See (International Panel on Social Progress 2018, chap. 3) for an overview of empirical effects of inequality. Also see (Gruen and Klasen 2013; Morgan et al., 2007; Oishi et al., 2011; O’Neill 2010; Pickett and Wilkinson 2015; Schuppert 2012).

  10. 10.

    I leave open whether such egalitarian goods are intrinsically or only instrumentally valuable. Even if only instrumentally valuable, their benefits are, first, very important and, second, non-specific such that they are robustly valuable across most conceptions of the good. Also see (O’Neill 2008).

  11. 11.

    See footnote 1 above for references.

  12. 12.

    Obviously, relational equality is one but not the only reason why responsibility practices are valuable. Also see footnote 6 above.

  13. 13.

    Political philosophers will recognise similar ideas from communicative theories of punishment (Duff 2003; Hirsch 1996, chap. 2; Wood 2010, 475–80).

  14. 14.

    Viehoff, for example, argues that political relational equality is closely linked to what relational equality requires in personal relationships (Viehoff, 2014, 361–64).

  15. 15.

    Thanks to Nir Eyal for this point and to a reviewer for pressing me on this.

  16. 16.

    If those external criteria are a threat to responsibility dispositions in our practices and relations, they would just as likely threaten the luck egalitarian and the ‘conservative’ responsibility project.

  17. 17.

    Other forms of consequential responsibility matter too, of course, including punishment, blaming and praising. I exclude these issues here given limited space – except for the following caveat. Relational egalitarians should of course neither welcome all forms of consequential responsibility nor ‘maximise responsibility’. First, some responsibility practices actively undermine relational equality. For example, punitivism can threaten relational equality (Koch 2019). Second, egalitarian relations potentially require, or work with, only some of the reactive attitudes Strawson talks about. For example, shame and embarrassment might be deleterious. (See, for example, (Wallace 1994, chap. 2.2).) Finally, rather than ‘being judgemental’, relational equality can sometimes also prescribe norms to the effect that individuals and the state are expected to suspend judgement of others.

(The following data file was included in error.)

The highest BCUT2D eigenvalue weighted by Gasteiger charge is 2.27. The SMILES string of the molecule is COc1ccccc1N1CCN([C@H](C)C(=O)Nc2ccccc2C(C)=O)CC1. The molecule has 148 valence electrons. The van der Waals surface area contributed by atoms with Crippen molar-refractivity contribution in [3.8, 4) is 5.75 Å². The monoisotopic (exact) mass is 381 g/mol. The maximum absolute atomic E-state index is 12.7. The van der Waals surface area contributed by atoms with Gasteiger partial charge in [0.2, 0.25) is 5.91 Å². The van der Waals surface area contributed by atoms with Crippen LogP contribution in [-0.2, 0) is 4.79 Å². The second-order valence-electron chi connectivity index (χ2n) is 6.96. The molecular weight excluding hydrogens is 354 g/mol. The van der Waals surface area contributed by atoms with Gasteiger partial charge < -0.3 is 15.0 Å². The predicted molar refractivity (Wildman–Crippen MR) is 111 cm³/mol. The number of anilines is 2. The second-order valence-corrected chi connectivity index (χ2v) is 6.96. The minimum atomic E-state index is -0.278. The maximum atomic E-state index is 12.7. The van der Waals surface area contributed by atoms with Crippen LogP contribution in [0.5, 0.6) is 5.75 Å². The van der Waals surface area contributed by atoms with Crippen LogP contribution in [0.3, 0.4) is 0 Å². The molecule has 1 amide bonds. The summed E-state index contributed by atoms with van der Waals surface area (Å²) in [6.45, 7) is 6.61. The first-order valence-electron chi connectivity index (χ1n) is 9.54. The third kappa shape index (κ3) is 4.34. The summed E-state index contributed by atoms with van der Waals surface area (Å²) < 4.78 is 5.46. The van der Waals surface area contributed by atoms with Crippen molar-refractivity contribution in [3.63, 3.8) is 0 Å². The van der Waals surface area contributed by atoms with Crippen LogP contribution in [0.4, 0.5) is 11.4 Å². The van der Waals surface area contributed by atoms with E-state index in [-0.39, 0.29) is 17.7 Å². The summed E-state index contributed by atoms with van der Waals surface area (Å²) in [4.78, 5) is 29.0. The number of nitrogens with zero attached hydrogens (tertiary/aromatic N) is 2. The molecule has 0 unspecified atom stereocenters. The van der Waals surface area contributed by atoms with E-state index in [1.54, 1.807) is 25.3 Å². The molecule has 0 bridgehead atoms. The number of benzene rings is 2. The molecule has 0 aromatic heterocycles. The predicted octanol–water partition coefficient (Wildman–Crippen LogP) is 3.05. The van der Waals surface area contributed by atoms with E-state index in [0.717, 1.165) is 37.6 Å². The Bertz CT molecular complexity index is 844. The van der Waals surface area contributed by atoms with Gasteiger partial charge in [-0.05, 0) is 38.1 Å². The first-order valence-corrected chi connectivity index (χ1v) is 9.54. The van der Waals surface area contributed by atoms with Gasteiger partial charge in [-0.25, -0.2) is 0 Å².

18. 18.

    See (McKerlie 1989; 2001) and particularly (Lippert-Rasmussen 2018, chap. 5) on related questions around time.

  19. 19.

    See (Lippert-Rasmussen 2018, chap. 5) for another argument as to why diachronic relational equality is more than the aggregate of synchronic equality.

  20. 20.

    Some relational egalitarians discuss what the ‘site’ of equality is: is relational equality primarily or even exclusively about the basic structure or does it apply more broadly (see (Lippert-Rasmussen 2018, 136–46) for example)? On the former view, the Institutional Justification Requirement would apply only to the basic structure but would be wider on the latter. I lean towards the latter but remain (mostly) neutral on this question here.

  21. 21.

    Contractualist versions of relational egalitarianism theorise this requirement by requiring that institutions be justifiable to everyone (Anderson 2010; Scanlon 2018).

  22. 22.

    In some sense, Rawls’ list of primary social goods covers at least some such inherently relational goods by including the ‘social bases of self-respect’ (Rawls 1971, secs 15; 67).

  23. 23.

    Some might also adopt a stronger presumption of equality: if institutions generate deviations from perfect equality, such inequalities require a justification (Gosepath 2015). Some relational egalitarians might reject this presumption, maybe because they adopt sufficientarianism. I think such sufficientarian views fail to appreciate how inequality matters even at high levels of income and development (see footnote 9 and (Schemmel 2011; 2012)). In any case, such views can still accept the weaker requirement above that strong economic inequalities require justification.